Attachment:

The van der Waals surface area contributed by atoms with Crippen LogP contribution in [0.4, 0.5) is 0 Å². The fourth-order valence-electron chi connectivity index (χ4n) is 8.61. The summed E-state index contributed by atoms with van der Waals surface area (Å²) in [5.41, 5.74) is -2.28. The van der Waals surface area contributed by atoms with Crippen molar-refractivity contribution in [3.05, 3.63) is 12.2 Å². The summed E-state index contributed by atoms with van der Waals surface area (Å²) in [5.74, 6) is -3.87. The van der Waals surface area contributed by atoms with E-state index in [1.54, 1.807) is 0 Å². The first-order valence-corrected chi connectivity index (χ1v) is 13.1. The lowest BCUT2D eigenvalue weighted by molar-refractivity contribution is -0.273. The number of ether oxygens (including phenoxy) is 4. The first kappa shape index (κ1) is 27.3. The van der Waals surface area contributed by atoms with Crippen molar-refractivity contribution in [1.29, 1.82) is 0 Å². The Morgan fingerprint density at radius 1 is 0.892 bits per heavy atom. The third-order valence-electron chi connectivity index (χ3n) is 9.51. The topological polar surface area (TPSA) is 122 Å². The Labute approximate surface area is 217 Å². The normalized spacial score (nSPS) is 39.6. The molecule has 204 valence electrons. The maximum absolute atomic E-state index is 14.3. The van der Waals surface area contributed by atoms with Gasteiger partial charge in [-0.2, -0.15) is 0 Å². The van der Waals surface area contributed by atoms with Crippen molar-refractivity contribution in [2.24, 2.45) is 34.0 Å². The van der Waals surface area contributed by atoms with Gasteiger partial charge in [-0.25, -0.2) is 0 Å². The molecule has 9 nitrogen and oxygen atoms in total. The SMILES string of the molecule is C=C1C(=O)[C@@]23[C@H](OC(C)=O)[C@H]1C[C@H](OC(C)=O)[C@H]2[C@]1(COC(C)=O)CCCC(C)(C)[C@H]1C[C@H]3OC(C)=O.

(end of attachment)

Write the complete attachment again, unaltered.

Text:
The van der Waals surface area contributed by atoms with Crippen LogP contribution in [0.4, 0.5) is 0 Å². The fourth-order valence-electron chi connectivity index (χ4n) is 8.61. The summed E-state index contributed by atoms with van der Waals surface area (Å²) in [5.41, 5.74) is -2.28. The van der Waals surface area contributed by atoms with Crippen molar-refractivity contribution in [3.05, 3.63) is 12.2 Å². The summed E-state index contributed by atoms with van der Waals surface area (Å²) in [5.74, 6) is -3.87. The van der Waals surface area contributed by atoms with E-state index in [1.54, 1.807) is 0 Å². The first-order valence-corrected chi connectivity index (χ1v) is 13.1. The lowest BCUT2D eigenvalue weighted by molar-refractivity contribution is -0.273. The number of ether oxygens (including phenoxy) is 4. The first kappa shape index (κ1) is 27.3. The van der Waals surface area contributed by atoms with Crippen molar-refractivity contribution in [1.29, 1.82) is 0 Å². The Morgan fingerprint density at radius 1 is 0.892 bits per heavy atom. The third-order valence-electron chi connectivity index (χ3n) is 9.51. The topological polar surface area (TPSA) is 122 Å². The Labute approximate surface area is 217 Å². The normalized spacial score (nSPS) is 39.6. The molecule has 204 valence electrons. The maximum absolute atomic E-state index is 14.3. The van der Waals surface area contributed by atoms with Gasteiger partial charge in [-0.2, -0.15) is 0 Å². The van der Waals surface area contributed by atoms with Crippen molar-refractivity contribution in [2.24, 2.45) is 34.0 Å². The van der Waals surface area contributed by atoms with Gasteiger partial charge in [-0.25, -0.2) is 0 Å². The molecule has 9 nitrogen and oxygen atoms in total. The SMILES string of the molecule is C=C1C(=O)[C@@]23[C@H](OC(C)=O)[C@H]1C[C@H](OC(C)=O)[C@H]2[C@]1(COC(C)=O)CCCC(C)(C)[C@H]1C[C@H]3OC(C)=O.